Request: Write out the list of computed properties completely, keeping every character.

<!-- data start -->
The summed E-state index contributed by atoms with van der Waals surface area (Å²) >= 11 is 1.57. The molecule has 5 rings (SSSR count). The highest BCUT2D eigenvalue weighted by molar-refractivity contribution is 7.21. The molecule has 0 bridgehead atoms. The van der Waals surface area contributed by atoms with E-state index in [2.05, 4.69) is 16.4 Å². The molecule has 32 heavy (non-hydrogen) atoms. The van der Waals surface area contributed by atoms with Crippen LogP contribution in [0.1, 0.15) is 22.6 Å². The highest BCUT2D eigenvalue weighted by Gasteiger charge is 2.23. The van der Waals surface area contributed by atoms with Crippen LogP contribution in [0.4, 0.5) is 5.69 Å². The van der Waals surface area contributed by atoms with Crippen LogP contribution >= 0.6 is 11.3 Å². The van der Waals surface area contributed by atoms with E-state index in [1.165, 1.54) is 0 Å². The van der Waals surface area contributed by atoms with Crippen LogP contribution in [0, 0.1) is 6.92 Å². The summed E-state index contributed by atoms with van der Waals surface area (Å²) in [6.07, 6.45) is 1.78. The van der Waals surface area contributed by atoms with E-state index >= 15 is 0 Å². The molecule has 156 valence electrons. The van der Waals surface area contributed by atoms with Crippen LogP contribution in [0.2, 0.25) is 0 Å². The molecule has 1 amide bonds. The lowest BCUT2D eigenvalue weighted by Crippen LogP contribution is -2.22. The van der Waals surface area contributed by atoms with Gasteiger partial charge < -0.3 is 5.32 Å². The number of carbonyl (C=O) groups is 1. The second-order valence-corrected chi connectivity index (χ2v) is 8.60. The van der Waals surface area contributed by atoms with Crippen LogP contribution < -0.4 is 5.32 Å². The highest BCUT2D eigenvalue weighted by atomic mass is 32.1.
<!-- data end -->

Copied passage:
The summed E-state index contributed by atoms with van der Waals surface area (Å²) >= 11 is 1.57. The molecule has 5 rings (SSSR count). The highest BCUT2D eigenvalue weighted by molar-refractivity contribution is 7.21. The molecule has 0 bridgehead atoms. The van der Waals surface area contributed by atoms with E-state index in [2.05, 4.69) is 16.4 Å². The molecule has 32 heavy (non-hydrogen) atoms. The van der Waals surface area contributed by atoms with Crippen LogP contribution in [0.1, 0.15) is 22.6 Å². The highest BCUT2D eigenvalue weighted by Gasteiger charge is 2.23. The van der Waals surface area contributed by atoms with Crippen LogP contribution in [0.4, 0.5) is 5.69 Å². The van der Waals surface area contributed by atoms with Crippen LogP contribution >= 0.6 is 11.3 Å². The van der Waals surface area contributed by atoms with E-state index in [1.165, 1.54) is 0 Å². The van der Waals surface area contributed by atoms with Crippen LogP contribution in [0, 0.1) is 6.92 Å². The summed E-state index contributed by atoms with van der Waals surface area (Å²) in [6.07, 6.45) is 1.78. The van der Waals surface area contributed by atoms with E-state index >= 15 is 0 Å². The molecule has 156 valence electrons. The van der Waals surface area contributed by atoms with Crippen LogP contribution in [0.2, 0.25) is 0 Å². The molecule has 1 amide bonds. The lowest BCUT2D eigenvalue weighted by Crippen LogP contribution is -2.22. The van der Waals surface area contributed by atoms with Gasteiger partial charge < -0.3 is 5.32 Å². The number of carbonyl (C=O) groups is 1. The second-order valence-corrected chi connectivity index (χ2v) is 8.60. The van der Waals surface area contributed by atoms with Crippen LogP contribution < -0.4 is 5.32 Å². The highest BCUT2D eigenvalue weighted by atomic mass is 32.1.